When you are a newbie in the photography niche, you may end up making several mistakes. One of the most common errors that agents make is photography. The challenge with the real estate industry is that bad photographs can make you lose the business even if the house is brilliant. Therefore, you have to understand some of these real estate photography mistakes if you want to succeed in the industry. As a photographer, you must know the ins and outs of your area of specialty.

It is good to listen to those who went before you because you can learn from their mistakes. Therefore, you will not repeat some of the errors that real estate photography professionals made in the early years of their careers.

In this article, we will be looking at five common real estate photography mistakes agents make. You have to ensure that you are using the right photos to list your home because they can either make or break the deal.


5 Common Real Estate Photography Mistakes:

1. Closing the Curtains or Blinds:

One thing you need to understand is that the primary responsibility of real estate photos is to draw potential buyers to your property. Therefore, sine should be your closest companion. Make sure that the rooms have a bright look and are full of sunshine is an excellent way of catching the attention of viewers. Closing your blinds or curtains will give your room a cold and dark feel either because there is no light or due to the effect of full flash lighting.

Therefore, make sure that you open up your blinds and curtains to allow as much natural light as possible to get into your house. Let no one cheat you that you have a powerful camera and hence you can overlook the issue of opening the curtains and blinds. The truth of the matter is that there is a big difference between flash lighting and natural light. Shooting at midday is the best because it will avoid ultra-bright light from steaking into the room while still having a lot of natural light to full your space indirectly.

The secret here is getting the best lighting effects for your photos. If you can still see a few dark corners and bright spots, using two to three exposures for slight HDR editing can assist you in balancing those two elements out. You can also use a flash to fill the shadows a bit. Talking to professionals can help you to know the best way to make good use of natural light.

2. Not Teaching Customers How to Prepare the Space for Photos:

It is the work of real estate agents to teach their clients how to prepare the space for photography. You don’t want to get to the property and discover that it is in a complete mess. Such a state will end up messing up the photos. Therefore, real estate agents should tell their clients how to prepare the space well for photography. Some of the actions include de-cluttering the living room. Write your preparation recommendation in a pdf and send them to each customer beforehand.  The other things to add in the preparation suggestions include clearing all tables and counters, cleaning the floors, emptying sinks of dirty dishes, making all beds, removing the refrigerator of magnets, confirming that blinds and curtains and operable, and introducing a few fresh flowers for color pops. All these suggestions should get to the seller in a good time.

3. Varying Light Temps:

Varying Light Temps

Even though it is light to shoot with all lights off, photographers have different opinions on this matter. You are free to choose what you want but be aware of the various light temperatures and make sure that you balance them out while editing.  Incandescent lighting is warmer than sunlight, and hence sunlight is a bit blue, and interior lighting tends to be yellowish. You can use brushes in the light rooms to correct such imbalances. You could also make some adjustments to the temperature slider for canceling out any colors you want to adjust. Yellow cancels the cold blue light while blue cancels the warm rays. Fluorescent lights tend to have a green tint and you can even out that by adjusting your brush for a red tone. If there is glowing light from the nearby fixture or window, you can use the graduated filter to balance out the temperatures seamlessly.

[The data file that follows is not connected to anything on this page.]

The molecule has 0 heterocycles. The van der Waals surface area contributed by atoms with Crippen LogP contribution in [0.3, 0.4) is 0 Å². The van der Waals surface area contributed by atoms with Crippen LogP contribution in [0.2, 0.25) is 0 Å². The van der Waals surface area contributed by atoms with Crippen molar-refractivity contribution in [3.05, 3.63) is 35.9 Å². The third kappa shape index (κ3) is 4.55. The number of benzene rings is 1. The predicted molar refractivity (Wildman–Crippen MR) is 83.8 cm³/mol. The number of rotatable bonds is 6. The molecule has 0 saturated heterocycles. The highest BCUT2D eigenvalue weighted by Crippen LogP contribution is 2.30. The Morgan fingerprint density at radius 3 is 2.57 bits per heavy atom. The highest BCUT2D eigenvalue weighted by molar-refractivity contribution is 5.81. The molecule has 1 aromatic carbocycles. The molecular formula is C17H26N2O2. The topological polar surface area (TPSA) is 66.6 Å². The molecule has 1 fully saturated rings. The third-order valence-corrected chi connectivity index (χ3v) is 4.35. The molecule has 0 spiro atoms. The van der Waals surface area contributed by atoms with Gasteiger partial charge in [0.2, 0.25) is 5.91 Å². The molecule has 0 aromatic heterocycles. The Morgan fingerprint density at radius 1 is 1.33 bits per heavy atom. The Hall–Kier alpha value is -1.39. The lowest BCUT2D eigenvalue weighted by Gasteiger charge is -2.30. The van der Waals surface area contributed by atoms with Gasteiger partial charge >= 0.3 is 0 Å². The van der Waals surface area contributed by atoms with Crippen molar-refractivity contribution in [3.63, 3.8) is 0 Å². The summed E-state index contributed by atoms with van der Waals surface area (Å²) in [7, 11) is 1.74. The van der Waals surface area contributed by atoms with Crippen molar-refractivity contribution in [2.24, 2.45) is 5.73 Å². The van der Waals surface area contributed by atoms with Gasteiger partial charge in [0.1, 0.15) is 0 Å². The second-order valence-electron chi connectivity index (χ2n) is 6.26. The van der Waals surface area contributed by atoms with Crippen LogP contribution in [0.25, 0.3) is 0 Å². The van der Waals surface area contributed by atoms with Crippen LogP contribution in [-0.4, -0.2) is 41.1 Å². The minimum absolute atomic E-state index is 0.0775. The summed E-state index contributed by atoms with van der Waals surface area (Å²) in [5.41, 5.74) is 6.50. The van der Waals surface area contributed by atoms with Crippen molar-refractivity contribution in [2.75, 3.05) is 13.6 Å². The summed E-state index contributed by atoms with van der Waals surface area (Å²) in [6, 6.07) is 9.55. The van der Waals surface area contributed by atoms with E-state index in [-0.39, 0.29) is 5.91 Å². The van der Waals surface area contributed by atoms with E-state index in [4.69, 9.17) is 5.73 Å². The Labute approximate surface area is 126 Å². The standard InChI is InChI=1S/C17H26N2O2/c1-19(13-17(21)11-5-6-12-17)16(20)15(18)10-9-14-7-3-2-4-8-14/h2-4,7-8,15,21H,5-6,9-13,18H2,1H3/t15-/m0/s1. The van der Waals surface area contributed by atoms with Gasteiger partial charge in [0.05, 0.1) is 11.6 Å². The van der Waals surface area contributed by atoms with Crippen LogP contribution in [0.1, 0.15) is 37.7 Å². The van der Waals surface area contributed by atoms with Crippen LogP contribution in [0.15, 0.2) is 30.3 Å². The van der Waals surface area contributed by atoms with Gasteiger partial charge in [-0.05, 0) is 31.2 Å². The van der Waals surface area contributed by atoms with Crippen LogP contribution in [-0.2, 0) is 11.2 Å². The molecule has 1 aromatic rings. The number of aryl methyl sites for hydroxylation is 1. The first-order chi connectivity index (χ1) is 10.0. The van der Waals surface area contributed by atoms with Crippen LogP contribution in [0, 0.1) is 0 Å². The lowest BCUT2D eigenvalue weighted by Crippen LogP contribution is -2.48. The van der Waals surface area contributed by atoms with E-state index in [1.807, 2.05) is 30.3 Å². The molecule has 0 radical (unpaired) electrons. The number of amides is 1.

4. Shooting with No Shot List:

Real estate photography is a fast-paced industry. The budgets are low, but customers are in a hurry to get their listing to the market. Therefore, time is of great essence when dealing with real estate photography. Having a general shot list will make sure that you don’t waste a lot of time and still capture all the required details. Every home has unique details and qualities, but there are standard shots that apply to all properties. For instance, you will require a wide shot for all bedrooms and bathrooms. However, you may find it wise to add extra-wide shots for bedrooms that are of higher interest in the design. You can begin with a basic shot list and then add or modify depending on the need. You can create an ideal process for your market in this area by going through customer feedback.

5. Pointing the Flash into the Room Directly:

It is sometimes necessary to use a flash in real estate photography. However, pointing it directly into your room may give it a harsh appearance. You’d instead bounce off the light on a ceiling or wall. It will help in diffusing it so that it can soften the sharp ‘flash look’ that you may get. Bouncing the flash and not pointing it will completely change how your photos feel. Remember to make the sparkle brighter as you hop it. The light should travel further to be able to fill the shadows.

With these tips, you will not repeat the common real estate photography mistakes that most people make. It is good to make sure that you have the best photos because they will entice potential buyers to come and see your property.

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Sharmita Shee

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